The reason I sought - and eventually found - a used Tokina 300/6.3 mirror MFT

bargainguy

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There have been a few threads concerning this lens, but I thought I'd start my own.

I'm a fan of the 250/5.6 Minolta mirror lens from the 70's, though I've never owned one. With the advent of stabilized mirrorless cameras, it became a cult lens, with prices going through the roof - easily into four figures now. In-body stabilization makes all the difference with mirror lenses. With film cameras, your shots could be hit or miss, but with a stabilized body, a much better hit rate.

Knowing that my chances of finding that lens at a price I could afford weren't great, I sought out an alternative. Then I stumbled across the Tokina 300/6.3 mirror from 2012 (but long since out of production), native to MFT. It combined a minimum focusing distance of 0.8 meters with a 1:2 macro magnification. Sounded like it might be a decent substitute.

Kept an eye on the internet until I found one. Came in tonite, so impressions from the first few hours of shooting.

Size: Wow, this lens is tiny, at 298g with a 55mm filter thread. Shown on my E-M10.4 body with grip, where it balances quite well. The lens hood - not shown - is metal, reverses over the lens when not in use, and is about the same length as the lens. I'm assuming I will use it all the time, as I want to retain maximum contrast.

Focusing: I wish the serrations on the focusing ring were more widely spaced, but it focuses well with peaking activated. Closer focus seems tougher, farther focus seems easier, probably because there's less throw at shorter distances.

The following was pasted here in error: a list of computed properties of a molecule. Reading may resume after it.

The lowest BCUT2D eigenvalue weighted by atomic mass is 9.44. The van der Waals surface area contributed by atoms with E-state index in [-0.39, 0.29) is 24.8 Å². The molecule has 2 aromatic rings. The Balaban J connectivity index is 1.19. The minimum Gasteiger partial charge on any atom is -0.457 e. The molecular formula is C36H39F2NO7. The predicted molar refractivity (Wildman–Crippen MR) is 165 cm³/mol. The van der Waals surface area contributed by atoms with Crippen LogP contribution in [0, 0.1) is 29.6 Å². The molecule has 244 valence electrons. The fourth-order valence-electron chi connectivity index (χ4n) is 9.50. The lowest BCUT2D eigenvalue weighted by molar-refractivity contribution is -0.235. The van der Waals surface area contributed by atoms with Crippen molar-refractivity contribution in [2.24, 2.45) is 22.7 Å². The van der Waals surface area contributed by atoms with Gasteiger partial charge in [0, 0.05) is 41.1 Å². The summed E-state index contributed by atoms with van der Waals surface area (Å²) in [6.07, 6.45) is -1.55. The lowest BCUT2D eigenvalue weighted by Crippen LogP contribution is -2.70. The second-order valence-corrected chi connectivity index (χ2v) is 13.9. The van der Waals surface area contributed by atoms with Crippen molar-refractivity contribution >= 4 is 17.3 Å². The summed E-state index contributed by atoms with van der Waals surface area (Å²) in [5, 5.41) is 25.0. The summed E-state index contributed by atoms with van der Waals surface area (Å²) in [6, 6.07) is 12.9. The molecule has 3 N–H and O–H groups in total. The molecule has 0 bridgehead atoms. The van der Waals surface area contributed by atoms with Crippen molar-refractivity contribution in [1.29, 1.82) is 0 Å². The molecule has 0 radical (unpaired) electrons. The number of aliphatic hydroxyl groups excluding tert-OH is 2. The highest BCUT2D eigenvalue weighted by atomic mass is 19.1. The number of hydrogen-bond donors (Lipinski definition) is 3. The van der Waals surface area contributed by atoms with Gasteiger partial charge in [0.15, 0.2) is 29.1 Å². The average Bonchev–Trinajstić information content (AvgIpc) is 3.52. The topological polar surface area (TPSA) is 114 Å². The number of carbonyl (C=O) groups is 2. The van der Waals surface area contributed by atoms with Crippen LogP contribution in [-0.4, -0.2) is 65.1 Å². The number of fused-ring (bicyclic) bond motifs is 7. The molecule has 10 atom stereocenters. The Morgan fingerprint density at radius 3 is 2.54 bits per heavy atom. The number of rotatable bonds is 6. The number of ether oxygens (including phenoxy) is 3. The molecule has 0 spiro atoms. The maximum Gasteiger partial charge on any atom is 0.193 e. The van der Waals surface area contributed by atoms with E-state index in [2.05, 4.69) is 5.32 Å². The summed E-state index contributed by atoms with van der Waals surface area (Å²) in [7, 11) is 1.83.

Stabilization: The lens transmits EXIF info (though aperture will always be f/6.3), so records shutter speed & focal length, which sets IBIS - nice! Works a treat. I should turn off the IBIS some time just to see how dreadful things could get.

IQ: Wasn't looking for the ultimate in sharpness - there are better choices for that - but rather for something light & simple that allowed close focusing and a somewhat painterly impression like the 250. I think the out-of-focus highlights ("donuts") can be used to elicit a different feel that wouldn't be possible with non-mirror lenses. Contrast is very good. I was particularly interested in how well graded the backgrounds would be. Shots #2 & 3 are not ultimately sharp but show nicely graded backgrounds, so that passes my test for now.

I assume there's a fairly steep learning curve with this lens, and that I'm just getting started. But the small size of the lens and focus ring make it subjectively much easier to focus than any of the mirror lenses currently in my collection, and I have a few nice ones, including a 500 Minolta and a 500 Nikkor. So far, I'm impressed.

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Jan Steinman
The lens transmits EXIF info
Really worth-while!

I've got lots of legacy glass, that I use with two tele-extenders and several different focal reducers. The end effect is that a couple of those lenses in permutation uses up all ten slots in the manual lens registry of the EM-1.2.